In response to the statement sent by the media relations office, SJP sent a statement to The Statesman saying that from their perspective, they were anti-Zionist — not anti-Semitic and that those two viewpoints have distinct differences.

According to history.com, “Zionism is a religious and political effort that brought thousands of Jews from around the world back to their ancient homeland in the Middle East and reestablished Israel as the central location for Jewish identity. While some critics call Zionism an aggressive and discriminatory ideology that has forcibly pushed out Palestinians, the Zionist movement has successfully established a Jewish homeland in the nation of Israel.”

“We have no interest in constantly justifying ourselves to those who enable this genocide, so we will firmly see it once: Zionists who have an issue with chants in favor of Palestinian liberation are a walking irony,” the statement read. “At our protest, we had [an] [a]nti-Zionist Jewish faculty, a descendant of Holocaust victims and survivors, highlight the striking parallels between the Holocaust and the Palestinian occupation.”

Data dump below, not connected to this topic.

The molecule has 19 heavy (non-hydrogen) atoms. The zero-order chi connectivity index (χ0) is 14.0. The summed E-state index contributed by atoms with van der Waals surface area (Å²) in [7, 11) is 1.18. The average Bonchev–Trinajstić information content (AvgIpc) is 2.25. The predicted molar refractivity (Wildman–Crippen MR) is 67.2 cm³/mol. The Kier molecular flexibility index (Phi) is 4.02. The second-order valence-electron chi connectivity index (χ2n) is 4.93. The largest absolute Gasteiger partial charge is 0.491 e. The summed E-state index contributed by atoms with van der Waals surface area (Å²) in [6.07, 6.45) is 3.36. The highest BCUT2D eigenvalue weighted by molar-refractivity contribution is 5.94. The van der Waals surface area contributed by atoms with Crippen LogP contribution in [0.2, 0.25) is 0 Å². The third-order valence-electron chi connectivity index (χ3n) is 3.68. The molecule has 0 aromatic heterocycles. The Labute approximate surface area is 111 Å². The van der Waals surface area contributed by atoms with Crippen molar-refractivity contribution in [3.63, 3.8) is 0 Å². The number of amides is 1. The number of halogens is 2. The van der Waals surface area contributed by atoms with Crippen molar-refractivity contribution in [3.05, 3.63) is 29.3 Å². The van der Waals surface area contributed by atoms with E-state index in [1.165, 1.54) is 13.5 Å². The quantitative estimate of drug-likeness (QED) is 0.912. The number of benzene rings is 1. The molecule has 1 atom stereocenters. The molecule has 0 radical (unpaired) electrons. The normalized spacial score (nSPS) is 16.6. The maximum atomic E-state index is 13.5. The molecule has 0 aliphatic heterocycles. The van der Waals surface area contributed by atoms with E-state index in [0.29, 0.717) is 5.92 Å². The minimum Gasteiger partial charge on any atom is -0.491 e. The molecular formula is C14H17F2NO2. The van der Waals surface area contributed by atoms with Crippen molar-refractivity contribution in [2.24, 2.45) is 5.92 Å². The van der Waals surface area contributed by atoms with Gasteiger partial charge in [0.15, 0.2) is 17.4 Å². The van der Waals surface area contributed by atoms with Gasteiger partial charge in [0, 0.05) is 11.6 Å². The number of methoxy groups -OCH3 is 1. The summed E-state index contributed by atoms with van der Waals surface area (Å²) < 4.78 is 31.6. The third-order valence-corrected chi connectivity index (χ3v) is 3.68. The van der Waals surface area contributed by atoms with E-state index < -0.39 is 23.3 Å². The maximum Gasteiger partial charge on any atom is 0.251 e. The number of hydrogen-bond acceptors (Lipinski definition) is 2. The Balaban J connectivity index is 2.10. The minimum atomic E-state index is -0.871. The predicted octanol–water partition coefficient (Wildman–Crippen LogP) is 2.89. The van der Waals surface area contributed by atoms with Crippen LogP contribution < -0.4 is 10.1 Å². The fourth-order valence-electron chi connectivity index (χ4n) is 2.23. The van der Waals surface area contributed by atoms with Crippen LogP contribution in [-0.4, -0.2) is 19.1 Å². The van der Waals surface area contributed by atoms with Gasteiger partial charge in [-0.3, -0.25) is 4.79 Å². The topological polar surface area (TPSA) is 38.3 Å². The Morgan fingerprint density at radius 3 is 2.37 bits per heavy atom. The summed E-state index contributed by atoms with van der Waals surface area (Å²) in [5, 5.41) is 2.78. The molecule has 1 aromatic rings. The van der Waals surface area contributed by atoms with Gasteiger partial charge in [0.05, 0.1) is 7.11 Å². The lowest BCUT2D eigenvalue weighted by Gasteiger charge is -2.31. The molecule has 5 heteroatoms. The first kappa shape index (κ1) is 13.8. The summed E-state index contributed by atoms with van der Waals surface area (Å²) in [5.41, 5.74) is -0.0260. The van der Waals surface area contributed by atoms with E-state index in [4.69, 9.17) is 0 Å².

The statement continues: “This conflation of anti-Zionism and anti-Semitism is part of a larger tactic to [de-legitimize] Palestinian cause. It is important to distinguish between Zionism and the Jewish people, as the former is a political ideology; the latter a people. Zionism from its inception, has more in common with the Western imperialist tradition of the 20th century, than the national liberation movements that soon followed World War II throughout the Global South. Let us not pretend it is anything other than an extension of imperialist butchery. We will keep saying it loud and clear: we do not want Zionists on our campus.”

Stony Brook Hillel did not respond to a request for comment.

Sarah Chaudhry contributed reporting.

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About the Contributor
Sky Crabtree, Assistant News Editor
Sky Crabtree is an Assistant News Editor for The Statesman and a sophomore studying journalism and political science. He joined the paper in the spring of 2023 as a news reporter and was promoted at the end of the same semester. Outside of The Statesman, you can catch him reporting on WUSB's weekly news show and as a member of the Stony Brook Media Group.
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  • E